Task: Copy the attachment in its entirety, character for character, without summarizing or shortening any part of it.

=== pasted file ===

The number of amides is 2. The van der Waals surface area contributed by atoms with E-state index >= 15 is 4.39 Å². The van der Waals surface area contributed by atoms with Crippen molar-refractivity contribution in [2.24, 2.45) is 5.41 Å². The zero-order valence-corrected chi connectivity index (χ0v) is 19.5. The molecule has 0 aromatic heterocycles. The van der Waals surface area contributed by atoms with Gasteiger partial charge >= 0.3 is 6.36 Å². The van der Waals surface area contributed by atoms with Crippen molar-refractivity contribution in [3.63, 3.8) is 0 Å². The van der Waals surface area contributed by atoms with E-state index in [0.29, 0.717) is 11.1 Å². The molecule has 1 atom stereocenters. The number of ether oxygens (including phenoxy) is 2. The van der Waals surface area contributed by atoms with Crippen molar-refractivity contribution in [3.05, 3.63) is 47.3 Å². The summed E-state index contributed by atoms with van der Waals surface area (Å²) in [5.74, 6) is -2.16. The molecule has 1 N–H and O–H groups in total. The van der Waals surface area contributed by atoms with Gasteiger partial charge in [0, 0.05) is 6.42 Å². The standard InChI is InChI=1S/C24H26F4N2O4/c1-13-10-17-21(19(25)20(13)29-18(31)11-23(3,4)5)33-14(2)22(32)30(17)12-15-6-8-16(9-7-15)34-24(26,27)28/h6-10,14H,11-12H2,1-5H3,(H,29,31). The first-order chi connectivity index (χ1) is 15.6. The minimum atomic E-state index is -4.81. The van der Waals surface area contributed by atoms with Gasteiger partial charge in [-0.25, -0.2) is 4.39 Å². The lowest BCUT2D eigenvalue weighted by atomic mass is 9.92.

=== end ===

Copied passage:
The number of amides is 2. The van der Waals surface area contributed by atoms with E-state index >= 15 is 4.39 Å². The van der Waals surface area contributed by atoms with Crippen molar-refractivity contribution in [2.24, 2.45) is 5.41 Å². The zero-order valence-corrected chi connectivity index (χ0v) is 19.5. The molecule has 0 aromatic heterocycles. The van der Waals surface area contributed by atoms with Gasteiger partial charge >= 0.3 is 6.36 Å². The van der Waals surface area contributed by atoms with Crippen molar-refractivity contribution in [3.63, 3.8) is 0 Å². The van der Waals surface area contributed by atoms with E-state index in [0.29, 0.717) is 11.1 Å². The molecule has 1 atom stereocenters. The number of ether oxygens (including phenoxy) is 2. The van der Waals surface area contributed by atoms with Crippen molar-refractivity contribution in [3.05, 3.63) is 47.3 Å². The summed E-state index contributed by atoms with van der Waals surface area (Å²) in [5.74, 6) is -2.16. The molecule has 1 N–H and O–H groups in total. The van der Waals surface area contributed by atoms with Gasteiger partial charge in [0, 0.05) is 6.42 Å². The standard InChI is InChI=1S/C24H26F4N2O4/c1-13-10-17-21(19(25)20(13)29-18(31)11-23(3,4)5)33-14(2)22(32)30(17)12-15-6-8-16(9-7-15)34-24(26,27)28/h6-10,14H,11-12H2,1-5H3,(H,29,31). The first-order chi connectivity index (χ1) is 15.6. The minimum atomic E-state index is -4.81. The van der Waals surface area contributed by atoms with Gasteiger partial charge in [-0.25, -0.2) is 4.39 Å². The lowest BCUT2D eigenvalue weighted by atomic mass is 9.92.